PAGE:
Research Methods Summer School 2024

The Centre for Literacy and Multilingualism (CeLM) is happy to announce the 7th CeLM Research Methods Summer School, taking place September 2nd-3rd, 2024. Starting in 2017, with a hiatus in 2020 due to the coronavirus pandemic, the CeLM Research Methods Summer School provides advanced training in research methods and statistical analysis for researchers in language, literacy and multilingualism. This year, the summer school will consist of a 2-day online workshop entitled An Introduction to Bayesian Mixed-Effects Models. Dr João Veríssimo (University of Lisbon) will be the tutor for the workshop.

The workshop is open to postgraduate students and early career researchers interested in learning more about these methods. Although the focus is on language research, researchers working in other fields are welcome to attend. Attendance is free, but we only have a limited number of spaces. In case of oversubscription, we will create a waiting list. The workshop will use the statistical software package R and requires some existing understanding of how R works. As such, attendees must have experience of using R. The workshop will provide experience with using the brms package for Bayesian analysis. Attendees do not need prior experience with Bayesian analysis, but must have experience of using mixed-effects models.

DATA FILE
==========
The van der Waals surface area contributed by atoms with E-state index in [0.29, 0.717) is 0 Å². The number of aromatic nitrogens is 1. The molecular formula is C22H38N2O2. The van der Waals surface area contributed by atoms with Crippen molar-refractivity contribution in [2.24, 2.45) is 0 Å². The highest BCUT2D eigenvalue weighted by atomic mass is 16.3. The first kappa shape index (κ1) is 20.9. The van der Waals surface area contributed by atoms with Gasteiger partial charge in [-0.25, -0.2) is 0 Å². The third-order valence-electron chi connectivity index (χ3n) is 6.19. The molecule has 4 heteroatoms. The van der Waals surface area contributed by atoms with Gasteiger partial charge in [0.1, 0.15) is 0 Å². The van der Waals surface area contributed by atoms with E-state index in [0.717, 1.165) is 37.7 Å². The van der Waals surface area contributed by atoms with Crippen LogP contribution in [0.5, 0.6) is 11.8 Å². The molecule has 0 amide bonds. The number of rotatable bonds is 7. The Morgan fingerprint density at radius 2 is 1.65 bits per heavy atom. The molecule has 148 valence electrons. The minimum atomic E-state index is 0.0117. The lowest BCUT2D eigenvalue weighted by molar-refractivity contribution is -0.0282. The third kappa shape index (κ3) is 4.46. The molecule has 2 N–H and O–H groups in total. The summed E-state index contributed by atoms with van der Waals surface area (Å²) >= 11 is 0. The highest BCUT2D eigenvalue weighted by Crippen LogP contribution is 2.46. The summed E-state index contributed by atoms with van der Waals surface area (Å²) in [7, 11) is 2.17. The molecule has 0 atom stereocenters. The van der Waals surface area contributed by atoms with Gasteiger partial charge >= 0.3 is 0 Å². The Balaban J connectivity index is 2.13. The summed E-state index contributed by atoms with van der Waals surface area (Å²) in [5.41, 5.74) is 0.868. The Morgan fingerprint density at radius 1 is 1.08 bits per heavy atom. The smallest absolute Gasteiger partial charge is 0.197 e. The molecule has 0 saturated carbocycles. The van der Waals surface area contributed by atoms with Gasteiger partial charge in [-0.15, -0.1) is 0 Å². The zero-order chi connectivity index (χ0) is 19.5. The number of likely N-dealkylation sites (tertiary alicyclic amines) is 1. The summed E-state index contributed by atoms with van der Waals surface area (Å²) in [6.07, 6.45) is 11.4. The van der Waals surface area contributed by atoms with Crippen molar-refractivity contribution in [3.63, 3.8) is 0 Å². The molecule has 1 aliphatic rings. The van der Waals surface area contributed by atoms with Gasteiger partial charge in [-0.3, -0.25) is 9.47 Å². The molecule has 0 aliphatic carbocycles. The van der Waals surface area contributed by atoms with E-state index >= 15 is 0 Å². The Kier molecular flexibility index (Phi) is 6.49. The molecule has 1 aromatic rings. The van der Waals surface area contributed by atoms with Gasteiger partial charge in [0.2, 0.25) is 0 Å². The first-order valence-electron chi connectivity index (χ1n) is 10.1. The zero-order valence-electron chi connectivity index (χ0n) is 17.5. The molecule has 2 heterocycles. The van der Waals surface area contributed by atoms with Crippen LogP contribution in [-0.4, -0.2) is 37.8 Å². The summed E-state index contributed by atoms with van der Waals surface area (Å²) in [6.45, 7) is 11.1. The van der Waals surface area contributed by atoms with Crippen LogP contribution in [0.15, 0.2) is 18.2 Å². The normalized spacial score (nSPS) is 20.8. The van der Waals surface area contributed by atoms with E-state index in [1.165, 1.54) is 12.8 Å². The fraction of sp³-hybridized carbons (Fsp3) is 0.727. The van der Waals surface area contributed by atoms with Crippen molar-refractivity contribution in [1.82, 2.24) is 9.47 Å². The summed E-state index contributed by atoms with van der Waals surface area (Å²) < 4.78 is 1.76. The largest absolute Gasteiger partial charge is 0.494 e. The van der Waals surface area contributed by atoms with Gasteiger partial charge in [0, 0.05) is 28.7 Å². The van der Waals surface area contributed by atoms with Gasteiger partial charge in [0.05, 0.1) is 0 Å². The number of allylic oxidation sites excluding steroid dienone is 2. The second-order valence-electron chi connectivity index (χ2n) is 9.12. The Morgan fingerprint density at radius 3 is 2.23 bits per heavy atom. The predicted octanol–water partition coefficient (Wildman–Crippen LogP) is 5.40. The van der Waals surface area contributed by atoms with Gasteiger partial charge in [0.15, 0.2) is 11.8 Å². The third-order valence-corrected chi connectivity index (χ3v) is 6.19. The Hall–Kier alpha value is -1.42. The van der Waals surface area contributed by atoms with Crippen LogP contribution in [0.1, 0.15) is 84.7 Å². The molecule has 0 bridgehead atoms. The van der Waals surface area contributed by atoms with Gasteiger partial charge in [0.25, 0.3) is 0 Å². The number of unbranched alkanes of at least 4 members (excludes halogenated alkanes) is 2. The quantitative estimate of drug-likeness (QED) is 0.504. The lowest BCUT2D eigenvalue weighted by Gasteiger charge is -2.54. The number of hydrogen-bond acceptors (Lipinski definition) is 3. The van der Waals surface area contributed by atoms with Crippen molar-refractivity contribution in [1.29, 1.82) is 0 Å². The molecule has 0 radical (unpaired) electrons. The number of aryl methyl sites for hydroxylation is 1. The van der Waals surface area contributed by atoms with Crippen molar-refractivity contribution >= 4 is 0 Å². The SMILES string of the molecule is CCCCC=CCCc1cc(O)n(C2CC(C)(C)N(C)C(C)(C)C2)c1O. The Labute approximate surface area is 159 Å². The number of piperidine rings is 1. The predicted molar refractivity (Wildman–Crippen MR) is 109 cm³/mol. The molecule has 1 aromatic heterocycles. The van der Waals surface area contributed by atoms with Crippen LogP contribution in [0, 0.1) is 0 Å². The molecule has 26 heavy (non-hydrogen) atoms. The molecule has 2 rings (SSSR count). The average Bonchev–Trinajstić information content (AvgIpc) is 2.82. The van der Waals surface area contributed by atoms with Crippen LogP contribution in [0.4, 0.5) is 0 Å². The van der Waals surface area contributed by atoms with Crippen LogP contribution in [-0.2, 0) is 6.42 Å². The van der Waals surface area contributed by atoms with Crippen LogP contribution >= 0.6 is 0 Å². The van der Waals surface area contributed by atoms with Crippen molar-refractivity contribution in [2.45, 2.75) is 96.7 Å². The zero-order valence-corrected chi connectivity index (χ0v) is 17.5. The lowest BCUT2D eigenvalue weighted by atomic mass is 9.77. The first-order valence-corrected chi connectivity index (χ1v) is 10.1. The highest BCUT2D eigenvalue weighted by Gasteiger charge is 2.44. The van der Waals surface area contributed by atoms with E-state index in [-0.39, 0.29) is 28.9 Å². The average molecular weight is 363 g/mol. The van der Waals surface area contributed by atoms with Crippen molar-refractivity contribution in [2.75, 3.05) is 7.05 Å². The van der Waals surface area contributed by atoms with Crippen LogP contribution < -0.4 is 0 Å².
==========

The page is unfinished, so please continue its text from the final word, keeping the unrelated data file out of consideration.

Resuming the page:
To register for the workshop, please complete the online application form before the closing date of August 16th, 2024. Successful applicants will be contacted in due course with further information about the workshops. A preliminary schedule is provided below.

An Introduction to Bayesian Mixed-Effects Models
Dr João Veríssimo (University of Lisbon)

Day 1 (September 2nd): Introduction to Bayesian statistics

Session 1
– Foundations of Bayesian statistics
– Parameters, priors and posteriors

Session 2
– Prior choice recommendations
– Bayesian estimation and credible intervals

Day 2 (September 3rd): Bayesian Hierarchical Models

Session 1: Mixed-effects models
– Fixed and random effects
– Estimating individual differences with random slopes

Session 2: Do we have a good model?
– Choosing a distribution family
– Model checks and model diagnostics